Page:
Brazil: 30 years of democracy
Mass protests, most recently seen at June's Confed Cup, are a part of Brazil's political culture. It started 30 years ago, when millions took to the streets during the military dictatorship and demanded free elections.
'We want to vote!'
Thirty years ago, a desire for free elections drove millions of Brazilians into the streets. The final phase of the long military dictatorship (1964-1985) began in 1983 with the country's first mass demonstrations. The resistance against political repression developed into a national civil rights movement and call for elections known as "Diretas Ja."
Strike, then govern
Brazil's former President Luiz Inácio Lula da Silva was one of the movement's leaders. Together with trade unionists and leftist intellectuals he founded the Workers' Party (PT) in 1980. His arrest in the same year became a political issue. Former German Chancellor Helmut Schmidt called for his release and made this a condition of his state visit to Brazil.
Uprising in Sao Paulo
Among the demonstrators' demands were not only free elections, but also the redistribution of land and liberation from foreign debt. One major rally occurred January 25, 1984, in the center of Sao Paulo with about 1.5 million people. Another was April 10 in Rio. Among the protest leaders was not only Lula, but also the future President Fernando Henrique Cardoso.
Democratic, but corrupt
Only three years after the county's first free election in 1989, Brazilians took to the streets again. This time, their anger was directed against then-President Fernando Collor de Mello. The young politician from the country's northeast, who won the first election with an anti-corruption campaign, was accused of corruption and embezzlement of public funds.
In protest against President Collor, Brazilian students painted their faces green and yellow, the national colors. The demonstrations by the "caras pintadas," ("the painted faces") became a symbol of the nationwide protests that led to Latin America's first constitutional impeachment in 1992.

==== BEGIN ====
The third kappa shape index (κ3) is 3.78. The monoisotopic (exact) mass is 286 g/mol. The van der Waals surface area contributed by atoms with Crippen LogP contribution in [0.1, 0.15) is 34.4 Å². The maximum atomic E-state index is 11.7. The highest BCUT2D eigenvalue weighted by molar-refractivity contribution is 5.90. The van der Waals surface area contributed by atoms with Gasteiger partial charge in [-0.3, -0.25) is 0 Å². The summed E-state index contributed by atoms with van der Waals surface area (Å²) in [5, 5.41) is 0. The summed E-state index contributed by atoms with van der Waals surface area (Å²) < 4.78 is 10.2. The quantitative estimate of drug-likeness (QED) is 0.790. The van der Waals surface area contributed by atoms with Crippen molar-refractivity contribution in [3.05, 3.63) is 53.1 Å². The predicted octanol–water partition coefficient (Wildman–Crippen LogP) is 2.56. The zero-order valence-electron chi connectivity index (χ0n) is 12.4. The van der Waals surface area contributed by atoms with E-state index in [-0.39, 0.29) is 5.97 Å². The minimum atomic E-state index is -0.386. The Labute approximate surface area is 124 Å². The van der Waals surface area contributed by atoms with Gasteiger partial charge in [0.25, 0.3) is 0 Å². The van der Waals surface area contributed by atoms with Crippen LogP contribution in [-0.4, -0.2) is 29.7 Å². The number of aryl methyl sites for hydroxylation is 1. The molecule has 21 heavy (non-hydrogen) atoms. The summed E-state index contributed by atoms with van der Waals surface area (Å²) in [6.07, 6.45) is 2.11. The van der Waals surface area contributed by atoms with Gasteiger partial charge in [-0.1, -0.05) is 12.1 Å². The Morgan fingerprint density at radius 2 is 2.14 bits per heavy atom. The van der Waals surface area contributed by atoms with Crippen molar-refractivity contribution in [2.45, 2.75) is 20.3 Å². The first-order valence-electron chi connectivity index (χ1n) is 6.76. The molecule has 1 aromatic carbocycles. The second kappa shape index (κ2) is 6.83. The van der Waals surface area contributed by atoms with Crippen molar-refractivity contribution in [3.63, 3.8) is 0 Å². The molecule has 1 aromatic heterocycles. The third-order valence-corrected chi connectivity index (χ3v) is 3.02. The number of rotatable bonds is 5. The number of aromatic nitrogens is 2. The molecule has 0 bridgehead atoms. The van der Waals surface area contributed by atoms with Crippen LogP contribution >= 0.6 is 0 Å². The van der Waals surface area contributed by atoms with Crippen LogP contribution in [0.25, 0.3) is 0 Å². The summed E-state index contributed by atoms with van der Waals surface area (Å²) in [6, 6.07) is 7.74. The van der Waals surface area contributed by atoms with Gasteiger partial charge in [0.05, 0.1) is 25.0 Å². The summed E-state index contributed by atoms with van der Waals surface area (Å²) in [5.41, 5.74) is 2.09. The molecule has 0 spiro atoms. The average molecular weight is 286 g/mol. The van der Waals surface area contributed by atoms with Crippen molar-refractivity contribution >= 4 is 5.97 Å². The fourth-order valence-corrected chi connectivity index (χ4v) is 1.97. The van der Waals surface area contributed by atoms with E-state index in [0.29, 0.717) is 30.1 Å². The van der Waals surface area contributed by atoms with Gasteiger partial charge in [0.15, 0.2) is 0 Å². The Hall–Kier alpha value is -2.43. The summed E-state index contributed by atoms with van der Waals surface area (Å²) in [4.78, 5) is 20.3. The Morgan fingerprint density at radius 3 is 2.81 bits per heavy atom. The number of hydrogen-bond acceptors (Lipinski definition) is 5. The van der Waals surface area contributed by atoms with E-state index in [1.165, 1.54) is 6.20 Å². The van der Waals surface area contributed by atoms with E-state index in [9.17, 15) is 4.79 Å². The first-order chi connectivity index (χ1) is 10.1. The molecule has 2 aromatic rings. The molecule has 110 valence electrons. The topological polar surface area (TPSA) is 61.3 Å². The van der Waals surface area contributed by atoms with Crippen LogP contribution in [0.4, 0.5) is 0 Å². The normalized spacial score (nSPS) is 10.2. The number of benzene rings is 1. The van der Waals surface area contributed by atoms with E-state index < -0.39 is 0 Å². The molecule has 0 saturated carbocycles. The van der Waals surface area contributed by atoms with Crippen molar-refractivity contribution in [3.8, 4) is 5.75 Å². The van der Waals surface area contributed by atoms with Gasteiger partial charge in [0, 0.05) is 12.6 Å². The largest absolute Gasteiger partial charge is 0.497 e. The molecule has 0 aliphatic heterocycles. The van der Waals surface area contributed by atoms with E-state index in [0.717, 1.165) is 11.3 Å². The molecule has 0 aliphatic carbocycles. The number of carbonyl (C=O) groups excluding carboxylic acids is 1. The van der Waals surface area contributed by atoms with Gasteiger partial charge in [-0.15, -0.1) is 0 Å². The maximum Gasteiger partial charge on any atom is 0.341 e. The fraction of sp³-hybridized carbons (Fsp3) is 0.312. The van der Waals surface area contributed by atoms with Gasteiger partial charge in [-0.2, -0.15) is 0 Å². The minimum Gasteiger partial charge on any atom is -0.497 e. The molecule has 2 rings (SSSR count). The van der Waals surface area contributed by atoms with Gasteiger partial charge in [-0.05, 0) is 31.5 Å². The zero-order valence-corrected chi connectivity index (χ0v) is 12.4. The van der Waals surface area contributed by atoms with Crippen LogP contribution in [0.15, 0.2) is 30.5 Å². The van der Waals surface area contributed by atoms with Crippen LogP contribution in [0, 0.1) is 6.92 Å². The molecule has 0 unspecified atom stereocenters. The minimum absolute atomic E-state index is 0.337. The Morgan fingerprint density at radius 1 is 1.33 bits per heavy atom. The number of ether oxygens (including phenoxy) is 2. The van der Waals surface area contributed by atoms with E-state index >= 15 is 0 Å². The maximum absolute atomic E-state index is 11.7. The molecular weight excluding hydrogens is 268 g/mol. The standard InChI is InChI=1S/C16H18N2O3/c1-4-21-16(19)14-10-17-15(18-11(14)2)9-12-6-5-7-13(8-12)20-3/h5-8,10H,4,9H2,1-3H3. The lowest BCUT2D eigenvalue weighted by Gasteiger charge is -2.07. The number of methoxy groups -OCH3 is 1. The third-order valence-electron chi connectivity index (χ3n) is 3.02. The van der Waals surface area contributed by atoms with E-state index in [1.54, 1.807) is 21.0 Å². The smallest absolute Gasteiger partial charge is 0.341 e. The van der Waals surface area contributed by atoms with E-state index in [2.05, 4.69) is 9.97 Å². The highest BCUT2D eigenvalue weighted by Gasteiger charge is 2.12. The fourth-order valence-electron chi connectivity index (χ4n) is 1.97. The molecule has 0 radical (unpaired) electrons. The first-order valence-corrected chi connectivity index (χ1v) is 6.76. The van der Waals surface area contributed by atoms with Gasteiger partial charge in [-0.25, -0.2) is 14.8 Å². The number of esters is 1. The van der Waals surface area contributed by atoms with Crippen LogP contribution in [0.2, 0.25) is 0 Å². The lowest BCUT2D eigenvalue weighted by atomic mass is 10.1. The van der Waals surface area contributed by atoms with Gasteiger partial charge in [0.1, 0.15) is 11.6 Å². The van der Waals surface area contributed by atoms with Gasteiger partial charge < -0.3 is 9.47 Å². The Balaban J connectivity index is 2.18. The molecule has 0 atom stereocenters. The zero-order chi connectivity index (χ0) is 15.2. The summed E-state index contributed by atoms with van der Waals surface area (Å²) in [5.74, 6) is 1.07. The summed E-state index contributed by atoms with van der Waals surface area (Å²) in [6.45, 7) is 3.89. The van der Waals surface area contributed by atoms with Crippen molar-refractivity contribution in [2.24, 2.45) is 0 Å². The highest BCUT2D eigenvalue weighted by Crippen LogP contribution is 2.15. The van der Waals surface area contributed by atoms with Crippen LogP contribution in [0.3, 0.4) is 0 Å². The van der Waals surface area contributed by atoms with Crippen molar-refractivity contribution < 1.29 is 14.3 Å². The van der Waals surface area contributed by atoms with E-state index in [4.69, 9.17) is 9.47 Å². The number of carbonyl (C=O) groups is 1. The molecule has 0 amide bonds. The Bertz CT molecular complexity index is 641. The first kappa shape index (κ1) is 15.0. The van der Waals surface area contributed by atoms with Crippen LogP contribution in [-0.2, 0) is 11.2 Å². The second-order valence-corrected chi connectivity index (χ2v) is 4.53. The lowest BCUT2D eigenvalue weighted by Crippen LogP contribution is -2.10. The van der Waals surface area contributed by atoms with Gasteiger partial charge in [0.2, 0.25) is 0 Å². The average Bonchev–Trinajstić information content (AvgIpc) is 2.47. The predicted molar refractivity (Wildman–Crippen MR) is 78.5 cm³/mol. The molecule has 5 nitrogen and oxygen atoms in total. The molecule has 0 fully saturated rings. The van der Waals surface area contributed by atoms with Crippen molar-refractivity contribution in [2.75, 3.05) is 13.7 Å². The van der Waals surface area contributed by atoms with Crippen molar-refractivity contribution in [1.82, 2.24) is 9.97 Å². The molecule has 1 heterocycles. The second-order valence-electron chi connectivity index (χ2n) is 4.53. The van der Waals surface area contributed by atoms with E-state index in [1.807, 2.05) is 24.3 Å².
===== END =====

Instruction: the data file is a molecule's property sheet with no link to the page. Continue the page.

Latin America's first impeachment was dramatic but without violence. On September 29, 1992, the National Congress of Brazil voted 441 to 38 for Collor's removal. But in a historic televised address, the president refused to recognize the result. Exactly three months later, he gave up his resistance and resigned.
Resistance and truth
On May 16, 2012, at the founding ceremony of the National Truth Commission for the investigation of human rights violations committed during the dictatorship, the former champions for free elections met again. Seen here in Brasília are ex-President Lula da Silva (second from left), current head of state Dilma Rousseff (third from left) and former President Cardoso (third from right).
Shortly before the start of the Confederations Cup in June 2013, a fare increase (of about 10 euro cents) brought the Brazilians to the barricades once again. The price increase for bus tickets in several Brazilian cities sparked the largest mass protests since the end of military dictatorship. The protests also revealed a general dissatisfaction with the government.
"Brazil, wake up!" was the slogan of the demonstrators in Rio de Janeiro on June 20. They called for better schools and hospitals and an end to corruption and violence. Politicians and government officials were not welcome at the rallies; their unfulfilled promises have disappointed protesters.
Burden of the past
More than 20 years after Brazil's first free election, the military police are still in control. During the dictatorship pursued they followed "subversives." Today they're responsible for traffic control and crime prevention. In the recent protests, the officers took on demonstrators with rubber bullets, tear gas and pepper spray.